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Gulf Monarchies Discuss 'anti-Hizbullah Moves'

Senior Gulf Cooperation Council officials met in Riyadh on Thursday to coordinate sanctions in the six member states against Hizbullah over its support for the Syria regime.

The meeting was "to develop mechanisms to monitor movements, financial transactions and business operations of Hizbullah," said Bahraini deputy interior minister Khaled al-Absi.

The GCC monarchies decided on June 10 to impose sanctions on Hizbullah, targeting residency permits and its financial and business activities in reprisal for the group's armed intervention in Syria.

Absi told reporters two expert teams will be formed: one to "coordinate with central banks" and the second to review "legal, administrative and financial matters" linked to the sanctions.

Last month's measure was taken "after the discovery in GCC states of several terrorist cells linked to the group," said Absi.

However, he did not say how many Hizbullah "suspects" would be affected by the sanctions or their estimated assets and financial and commercial operations in the region.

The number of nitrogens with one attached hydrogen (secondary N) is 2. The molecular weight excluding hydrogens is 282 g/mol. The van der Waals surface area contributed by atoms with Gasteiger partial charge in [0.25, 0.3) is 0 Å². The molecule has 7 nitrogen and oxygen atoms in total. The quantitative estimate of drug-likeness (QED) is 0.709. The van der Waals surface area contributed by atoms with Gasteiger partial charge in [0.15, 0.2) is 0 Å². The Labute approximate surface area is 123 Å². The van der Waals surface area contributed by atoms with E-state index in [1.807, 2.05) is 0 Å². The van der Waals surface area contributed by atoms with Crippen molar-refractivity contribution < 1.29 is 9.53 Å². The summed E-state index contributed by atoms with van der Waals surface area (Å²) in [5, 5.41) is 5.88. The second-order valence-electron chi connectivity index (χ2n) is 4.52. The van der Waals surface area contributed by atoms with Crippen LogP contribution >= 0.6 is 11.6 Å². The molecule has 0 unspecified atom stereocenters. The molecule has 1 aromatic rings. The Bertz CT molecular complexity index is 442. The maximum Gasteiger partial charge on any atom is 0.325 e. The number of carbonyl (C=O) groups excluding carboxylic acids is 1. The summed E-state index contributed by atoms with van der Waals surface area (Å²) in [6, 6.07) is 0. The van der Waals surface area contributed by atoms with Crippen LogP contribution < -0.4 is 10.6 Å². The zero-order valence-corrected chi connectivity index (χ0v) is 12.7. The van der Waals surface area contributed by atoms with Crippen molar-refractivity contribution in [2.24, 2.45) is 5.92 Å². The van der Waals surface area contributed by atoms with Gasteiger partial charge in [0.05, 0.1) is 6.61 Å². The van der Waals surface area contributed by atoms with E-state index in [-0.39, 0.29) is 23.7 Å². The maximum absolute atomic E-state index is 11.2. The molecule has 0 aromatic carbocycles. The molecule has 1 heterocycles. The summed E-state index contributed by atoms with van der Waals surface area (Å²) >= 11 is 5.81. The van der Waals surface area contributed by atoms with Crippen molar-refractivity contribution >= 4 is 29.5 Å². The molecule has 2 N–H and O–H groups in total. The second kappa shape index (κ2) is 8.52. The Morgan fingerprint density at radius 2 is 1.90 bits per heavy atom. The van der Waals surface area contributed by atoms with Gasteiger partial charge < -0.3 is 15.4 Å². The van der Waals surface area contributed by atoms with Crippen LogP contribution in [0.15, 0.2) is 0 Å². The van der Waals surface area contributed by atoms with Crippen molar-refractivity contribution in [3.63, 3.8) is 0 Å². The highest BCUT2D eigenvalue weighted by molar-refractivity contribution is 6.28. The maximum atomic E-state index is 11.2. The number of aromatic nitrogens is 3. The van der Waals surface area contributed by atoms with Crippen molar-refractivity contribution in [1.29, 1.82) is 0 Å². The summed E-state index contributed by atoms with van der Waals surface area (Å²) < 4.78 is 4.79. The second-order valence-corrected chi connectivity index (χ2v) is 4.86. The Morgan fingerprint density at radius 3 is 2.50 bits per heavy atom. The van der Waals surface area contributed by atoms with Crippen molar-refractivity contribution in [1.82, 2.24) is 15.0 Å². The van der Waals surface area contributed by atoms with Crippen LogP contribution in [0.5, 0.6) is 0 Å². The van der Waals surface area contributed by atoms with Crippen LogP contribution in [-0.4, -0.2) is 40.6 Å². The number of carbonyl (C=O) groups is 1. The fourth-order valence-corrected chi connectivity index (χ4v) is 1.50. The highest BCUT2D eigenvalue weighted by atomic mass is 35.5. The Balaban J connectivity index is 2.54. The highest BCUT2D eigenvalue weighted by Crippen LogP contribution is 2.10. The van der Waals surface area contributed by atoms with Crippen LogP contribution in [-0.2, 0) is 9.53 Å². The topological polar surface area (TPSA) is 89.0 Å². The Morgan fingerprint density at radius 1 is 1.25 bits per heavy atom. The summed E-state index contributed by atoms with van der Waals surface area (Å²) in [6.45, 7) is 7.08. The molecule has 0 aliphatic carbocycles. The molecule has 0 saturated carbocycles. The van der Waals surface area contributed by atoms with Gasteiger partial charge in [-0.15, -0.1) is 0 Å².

The sanctions would be implemented "in coordination... with ministers of commerce and the central banks of the GCC," the council's Secretary General Abdullatif al-Zayani has said.

The GCC comprises Bahrain, Kuwait, Oman, Qatar, Saudi Arabia and the United Arab Emirates.

Qatar expelled 18 Lebanese citizens from the gas-rich Gulf state on June 20, a government source in Beirut told Agence France Presse.

An estimated 360,000 Lebanese work in the Gulf, according to the daily An-Nahar, remitting some $4 billion (three billion euros) annually.

A staunch ally of Syrian President Bashar Assad, of the Alawite sect of Shiite Islam, Hizbullah has backed him since protests erupted in March 2011, openly declaring its military involvement last month.

The Sunni monarchies of the Gulf back the mostly Sunni rebels, and the GCC has warned that it might add Hizbullah to its list of terrorist groups.

Source: Agence France Presse


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